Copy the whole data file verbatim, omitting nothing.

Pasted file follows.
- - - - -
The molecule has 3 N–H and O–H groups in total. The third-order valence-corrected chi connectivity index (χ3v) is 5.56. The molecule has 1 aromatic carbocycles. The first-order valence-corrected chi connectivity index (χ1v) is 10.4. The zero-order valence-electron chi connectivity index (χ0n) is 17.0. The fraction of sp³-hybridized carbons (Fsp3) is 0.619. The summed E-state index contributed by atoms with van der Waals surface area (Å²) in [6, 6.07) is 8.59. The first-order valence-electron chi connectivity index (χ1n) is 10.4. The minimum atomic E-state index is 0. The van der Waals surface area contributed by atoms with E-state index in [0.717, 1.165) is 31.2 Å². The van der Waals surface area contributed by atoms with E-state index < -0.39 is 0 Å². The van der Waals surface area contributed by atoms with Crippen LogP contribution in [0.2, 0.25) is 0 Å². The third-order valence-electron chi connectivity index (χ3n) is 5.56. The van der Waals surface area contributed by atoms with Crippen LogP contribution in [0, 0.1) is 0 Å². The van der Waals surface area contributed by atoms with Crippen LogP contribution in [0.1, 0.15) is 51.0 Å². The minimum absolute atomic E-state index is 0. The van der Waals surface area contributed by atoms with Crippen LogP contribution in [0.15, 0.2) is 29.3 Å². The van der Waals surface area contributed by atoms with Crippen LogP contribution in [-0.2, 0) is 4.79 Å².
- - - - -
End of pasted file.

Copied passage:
The molecule has 3 N–H and O–H groups in total. The third-order valence-corrected chi connectivity index (χ3v) is 5.56. The molecule has 1 aromatic carbocycles. The first-order valence-corrected chi connectivity index (χ1v) is 10.4. The zero-order valence-electron chi connectivity index (χ0n) is 17.0. The fraction of sp³-hybridized carbons (Fsp3) is 0.619. The summed E-state index contributed by atoms with van der Waals surface area (Å²) in [6, 6.07) is 8.59. The first-order valence-electron chi connectivity index (χ1n) is 10.4. The minimum atomic E-state index is 0. The van der Waals surface area contributed by atoms with E-state index in [0.717, 1.165) is 31.2 Å². The van der Waals surface area contributed by atoms with E-state index < -0.39 is 0 Å². The van der Waals surface area contributed by atoms with Crippen LogP contribution in [0.2, 0.25) is 0 Å². The third-order valence-electron chi connectivity index (χ3n) is 5.56. The van der Waals surface area contributed by atoms with Crippen LogP contribution in [0, 0.1) is 0 Å². The van der Waals surface area contributed by atoms with Crippen LogP contribution in [0.1, 0.15) is 51.0 Å². The minimum absolute atomic E-state index is 0. The van der Waals surface area contributed by atoms with Crippen LogP contribution in [0.15, 0.2) is 29.3 Å². The van der Waals surface area contributed by atoms with Crippen LogP contribution in [-0.2, 0) is 4.79 Å².